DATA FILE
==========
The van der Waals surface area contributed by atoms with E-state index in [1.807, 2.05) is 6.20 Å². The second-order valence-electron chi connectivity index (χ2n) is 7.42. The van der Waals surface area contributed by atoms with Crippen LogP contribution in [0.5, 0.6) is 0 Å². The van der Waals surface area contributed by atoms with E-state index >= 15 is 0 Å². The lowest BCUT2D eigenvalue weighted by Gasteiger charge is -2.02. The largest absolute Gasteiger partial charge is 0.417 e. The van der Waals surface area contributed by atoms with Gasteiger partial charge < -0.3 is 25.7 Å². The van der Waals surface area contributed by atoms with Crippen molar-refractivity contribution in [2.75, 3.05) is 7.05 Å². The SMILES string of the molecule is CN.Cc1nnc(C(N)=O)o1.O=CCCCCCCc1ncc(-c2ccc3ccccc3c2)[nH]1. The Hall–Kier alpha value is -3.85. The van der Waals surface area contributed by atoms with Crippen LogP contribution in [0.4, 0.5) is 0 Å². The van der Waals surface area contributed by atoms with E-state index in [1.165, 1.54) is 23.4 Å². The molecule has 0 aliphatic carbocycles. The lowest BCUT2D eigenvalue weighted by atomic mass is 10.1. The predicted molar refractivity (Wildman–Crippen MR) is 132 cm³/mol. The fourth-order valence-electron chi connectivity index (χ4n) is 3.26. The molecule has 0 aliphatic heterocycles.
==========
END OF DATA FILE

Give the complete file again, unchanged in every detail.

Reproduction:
The van der Waals surface area contributed by atoms with E-state index in [1.807, 2.05) is 6.20 Å². The second-order valence-electron chi connectivity index (χ2n) is 7.42. The van der Waals surface area contributed by atoms with Crippen LogP contribution in [0.5, 0.6) is 0 Å². The van der Waals surface area contributed by atoms with E-state index >= 15 is 0 Å². The lowest BCUT2D eigenvalue weighted by Gasteiger charge is -2.02. The largest absolute Gasteiger partial charge is 0.417 e. The van der Waals surface area contributed by atoms with Gasteiger partial charge < -0.3 is 25.7 Å². The van der Waals surface area contributed by atoms with Crippen molar-refractivity contribution in [2.75, 3.05) is 7.05 Å². The SMILES string of the molecule is CN.Cc1nnc(C(N)=O)o1.O=CCCCCCCc1ncc(-c2ccc3ccccc3c2)[nH]1. The Hall–Kier alpha value is -3.85. The van der Waals surface area contributed by atoms with Crippen LogP contribution in [0.4, 0.5) is 0 Å². The van der Waals surface area contributed by atoms with E-state index in [1.165, 1.54) is 23.4 Å². The molecule has 0 aliphatic carbocycles. The lowest BCUT2D eigenvalue weighted by atomic mass is 10.1. The predicted molar refractivity (Wildman–Crippen MR) is 132 cm³/mol. The fourth-order valence-electron chi connectivity index (χ4n) is 3.26. The molecule has 0 aliphatic heterocycles.